Owing to problems in collecting charges in the District Court in Trebinje, Milenko Vojo Radovic, from Foca, says that he has still not collected fees earned in 2005 for cases that have been completed.

The District Court in Trebinje explains this by saying that “no resources have been planned in the budget for this purpose”.

Four war crime verdicts have been pronounced by the District Court in Trebinje. One was a guilty verdict, but after a retrial before the Supreme Court of the Republika Srpska, this verdict was revised and the indictee’s release ordered.

Ex-officio lawyers who represented war crime indictees before the Basic Court in Brcko also claim to have faced problems in collecting fees.

Dusko Tomic told Justice Report that he was paid only KM 65,000 (around 32,500 Euro) for expenses related to the trial of Kosta Kostic, Milos Milosevic and Raca Simic before the Basic Court in Brcko District.

He says that,according to his cost-estimate, he was supposed to receive KM 180,000 (around 90.000 Euro).

``They applied the old rates from 2003 even though the new rates were in force at the time,” he said.

Lawyer Dragomir Dumic claims to have had the same problem with this court. He insisted “a very large payment was withheld” after the court applied the old rates from 2003 when they calculated his fees.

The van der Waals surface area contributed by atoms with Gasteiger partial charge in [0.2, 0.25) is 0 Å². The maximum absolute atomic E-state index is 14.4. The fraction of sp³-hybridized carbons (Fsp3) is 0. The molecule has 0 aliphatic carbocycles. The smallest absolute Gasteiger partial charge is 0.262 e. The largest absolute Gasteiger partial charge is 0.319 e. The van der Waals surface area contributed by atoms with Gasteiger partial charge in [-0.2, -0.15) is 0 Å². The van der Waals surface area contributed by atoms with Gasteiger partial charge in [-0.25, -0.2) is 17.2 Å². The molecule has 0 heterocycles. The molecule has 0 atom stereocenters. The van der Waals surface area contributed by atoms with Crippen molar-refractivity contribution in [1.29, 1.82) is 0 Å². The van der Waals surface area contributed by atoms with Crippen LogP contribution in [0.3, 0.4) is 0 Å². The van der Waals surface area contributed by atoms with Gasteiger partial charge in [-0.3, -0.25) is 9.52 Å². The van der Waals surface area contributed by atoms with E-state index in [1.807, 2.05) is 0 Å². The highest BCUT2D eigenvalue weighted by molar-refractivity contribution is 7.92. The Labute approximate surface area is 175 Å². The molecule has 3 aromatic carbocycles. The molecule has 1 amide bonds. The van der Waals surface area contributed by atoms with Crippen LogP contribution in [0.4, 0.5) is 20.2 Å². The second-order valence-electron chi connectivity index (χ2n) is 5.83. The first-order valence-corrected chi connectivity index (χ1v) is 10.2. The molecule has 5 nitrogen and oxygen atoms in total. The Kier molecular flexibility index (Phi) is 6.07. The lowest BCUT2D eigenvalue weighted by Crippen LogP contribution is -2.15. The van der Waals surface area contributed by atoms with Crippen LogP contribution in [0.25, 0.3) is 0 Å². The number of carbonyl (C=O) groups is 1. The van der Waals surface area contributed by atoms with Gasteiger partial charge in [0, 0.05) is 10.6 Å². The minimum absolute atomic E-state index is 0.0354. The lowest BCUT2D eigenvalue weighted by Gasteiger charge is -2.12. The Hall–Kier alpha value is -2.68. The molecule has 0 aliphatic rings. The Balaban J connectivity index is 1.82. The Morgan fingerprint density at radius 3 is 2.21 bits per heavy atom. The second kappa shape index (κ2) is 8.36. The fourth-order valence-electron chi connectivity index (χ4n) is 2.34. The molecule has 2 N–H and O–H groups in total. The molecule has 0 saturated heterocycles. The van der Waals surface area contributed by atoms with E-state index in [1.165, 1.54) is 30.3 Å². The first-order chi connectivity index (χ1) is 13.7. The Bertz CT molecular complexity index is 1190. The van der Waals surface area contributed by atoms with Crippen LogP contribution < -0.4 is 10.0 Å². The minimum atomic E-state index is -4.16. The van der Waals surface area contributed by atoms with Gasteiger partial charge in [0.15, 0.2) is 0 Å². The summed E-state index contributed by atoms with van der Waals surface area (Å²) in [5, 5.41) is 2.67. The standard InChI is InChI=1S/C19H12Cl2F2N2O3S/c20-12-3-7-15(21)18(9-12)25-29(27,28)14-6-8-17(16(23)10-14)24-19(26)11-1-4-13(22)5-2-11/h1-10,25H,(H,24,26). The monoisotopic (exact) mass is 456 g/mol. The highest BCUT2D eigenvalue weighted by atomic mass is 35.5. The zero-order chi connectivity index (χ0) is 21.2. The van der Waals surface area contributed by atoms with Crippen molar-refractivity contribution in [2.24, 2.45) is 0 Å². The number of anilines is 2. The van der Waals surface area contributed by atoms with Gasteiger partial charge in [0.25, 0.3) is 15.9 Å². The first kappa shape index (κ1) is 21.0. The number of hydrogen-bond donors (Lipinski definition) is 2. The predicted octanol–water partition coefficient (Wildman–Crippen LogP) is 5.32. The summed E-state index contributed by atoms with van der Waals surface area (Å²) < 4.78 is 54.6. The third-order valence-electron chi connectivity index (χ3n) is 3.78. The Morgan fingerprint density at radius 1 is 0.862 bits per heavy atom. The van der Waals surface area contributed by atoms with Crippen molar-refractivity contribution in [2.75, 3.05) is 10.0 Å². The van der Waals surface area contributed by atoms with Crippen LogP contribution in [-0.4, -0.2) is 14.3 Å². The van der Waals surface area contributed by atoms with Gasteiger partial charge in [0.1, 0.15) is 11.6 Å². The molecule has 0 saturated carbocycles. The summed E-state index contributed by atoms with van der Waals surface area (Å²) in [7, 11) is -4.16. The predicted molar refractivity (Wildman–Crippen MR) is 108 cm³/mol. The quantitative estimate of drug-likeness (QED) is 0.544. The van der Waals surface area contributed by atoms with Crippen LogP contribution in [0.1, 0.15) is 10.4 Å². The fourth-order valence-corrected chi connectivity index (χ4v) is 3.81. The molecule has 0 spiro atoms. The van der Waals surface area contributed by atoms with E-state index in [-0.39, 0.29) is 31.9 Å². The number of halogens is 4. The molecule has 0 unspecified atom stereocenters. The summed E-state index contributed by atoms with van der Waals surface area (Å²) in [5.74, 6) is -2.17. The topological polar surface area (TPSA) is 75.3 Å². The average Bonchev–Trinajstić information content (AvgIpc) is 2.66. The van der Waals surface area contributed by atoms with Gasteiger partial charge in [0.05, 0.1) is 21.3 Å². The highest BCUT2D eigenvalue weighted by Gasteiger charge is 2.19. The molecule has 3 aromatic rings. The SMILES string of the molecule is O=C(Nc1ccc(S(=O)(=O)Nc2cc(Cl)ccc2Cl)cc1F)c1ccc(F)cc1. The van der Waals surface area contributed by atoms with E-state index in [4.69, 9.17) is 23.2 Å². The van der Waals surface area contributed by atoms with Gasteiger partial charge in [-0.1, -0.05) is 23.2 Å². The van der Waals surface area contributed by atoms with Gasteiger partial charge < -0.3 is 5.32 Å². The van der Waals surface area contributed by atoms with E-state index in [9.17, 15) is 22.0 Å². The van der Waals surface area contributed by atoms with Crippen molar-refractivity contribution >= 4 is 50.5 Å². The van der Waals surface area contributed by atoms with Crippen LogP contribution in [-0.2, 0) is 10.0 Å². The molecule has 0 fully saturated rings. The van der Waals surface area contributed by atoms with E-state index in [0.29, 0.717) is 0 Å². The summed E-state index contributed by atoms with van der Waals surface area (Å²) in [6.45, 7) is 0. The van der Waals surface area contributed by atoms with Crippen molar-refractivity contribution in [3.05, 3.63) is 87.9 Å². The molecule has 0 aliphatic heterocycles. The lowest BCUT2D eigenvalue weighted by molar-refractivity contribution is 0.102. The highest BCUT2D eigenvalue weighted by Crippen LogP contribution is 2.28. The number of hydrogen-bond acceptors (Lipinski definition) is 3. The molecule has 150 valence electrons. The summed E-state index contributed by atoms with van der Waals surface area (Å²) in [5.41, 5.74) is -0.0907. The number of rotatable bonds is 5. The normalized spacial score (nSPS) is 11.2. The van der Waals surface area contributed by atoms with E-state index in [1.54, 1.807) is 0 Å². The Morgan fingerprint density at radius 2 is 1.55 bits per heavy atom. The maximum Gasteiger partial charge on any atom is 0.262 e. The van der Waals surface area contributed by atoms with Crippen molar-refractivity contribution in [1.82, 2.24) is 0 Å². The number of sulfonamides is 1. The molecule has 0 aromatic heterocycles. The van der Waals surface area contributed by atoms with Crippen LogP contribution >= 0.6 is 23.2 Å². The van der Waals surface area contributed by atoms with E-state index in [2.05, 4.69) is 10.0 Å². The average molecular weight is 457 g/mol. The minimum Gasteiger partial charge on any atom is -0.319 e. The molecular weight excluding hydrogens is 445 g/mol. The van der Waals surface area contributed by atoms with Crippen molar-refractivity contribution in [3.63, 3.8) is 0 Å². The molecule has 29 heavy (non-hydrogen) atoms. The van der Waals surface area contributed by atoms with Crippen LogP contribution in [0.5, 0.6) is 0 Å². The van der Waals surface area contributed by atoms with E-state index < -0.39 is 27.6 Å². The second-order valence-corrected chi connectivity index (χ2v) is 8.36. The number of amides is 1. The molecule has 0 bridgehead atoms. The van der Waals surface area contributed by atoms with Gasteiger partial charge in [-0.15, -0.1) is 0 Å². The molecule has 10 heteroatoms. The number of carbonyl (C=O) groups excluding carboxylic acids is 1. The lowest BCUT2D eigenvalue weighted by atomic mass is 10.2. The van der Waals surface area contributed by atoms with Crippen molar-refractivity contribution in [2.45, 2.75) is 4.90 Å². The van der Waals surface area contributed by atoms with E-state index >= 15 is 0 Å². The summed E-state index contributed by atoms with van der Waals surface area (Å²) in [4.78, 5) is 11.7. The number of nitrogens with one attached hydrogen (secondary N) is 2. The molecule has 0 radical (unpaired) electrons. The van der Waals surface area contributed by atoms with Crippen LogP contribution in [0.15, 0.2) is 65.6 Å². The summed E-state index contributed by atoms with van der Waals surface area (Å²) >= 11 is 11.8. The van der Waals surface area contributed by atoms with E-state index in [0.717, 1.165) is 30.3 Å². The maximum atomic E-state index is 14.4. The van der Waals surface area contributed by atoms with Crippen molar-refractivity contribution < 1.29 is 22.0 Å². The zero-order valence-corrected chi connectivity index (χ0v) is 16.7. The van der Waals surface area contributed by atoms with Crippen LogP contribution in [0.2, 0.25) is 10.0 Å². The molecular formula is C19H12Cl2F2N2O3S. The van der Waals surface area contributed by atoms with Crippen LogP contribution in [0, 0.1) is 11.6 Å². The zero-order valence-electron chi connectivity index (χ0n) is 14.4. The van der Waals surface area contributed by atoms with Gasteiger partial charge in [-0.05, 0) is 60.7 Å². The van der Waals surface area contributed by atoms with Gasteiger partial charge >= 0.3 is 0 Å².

Dumic has appealed about this to the Constitutional Court of Bosnia and Herzegovina but has yet to receive a response.

The Brcko court has confirmed four war-crime indictments against seven indictees and acquitted three persons of charges.

Ex-officio lawyers who represented indictees before the Cantonal Court in Mostar have also faced problems in collecting fees.

However, the Court President, Mladen Jurisic, said the cantonal authorities secured “additional resources” last year and “the situation has improved”.

Dragan Barbaric, a lawyer from Mostar who represented most indictees before the Cantonal Court, said he “does not have any problems with collecting his fees” and the court acts “in a correct manner concerning this issue”.

Since its establishment in 1999, the Cantonal Court has pronounced 16 guilty verdicts of guilty and seven verdict of release.

Sead Topcic, from Zenica, who acted as an ex-officio lawyer at a war crime trial conducted before the Cantonal Courtin Zenica, is among the few lawyers who have not complained about the collection of fees for work there. He told Justice Report there had been “no big problems” over this issue in the Cantonal Court.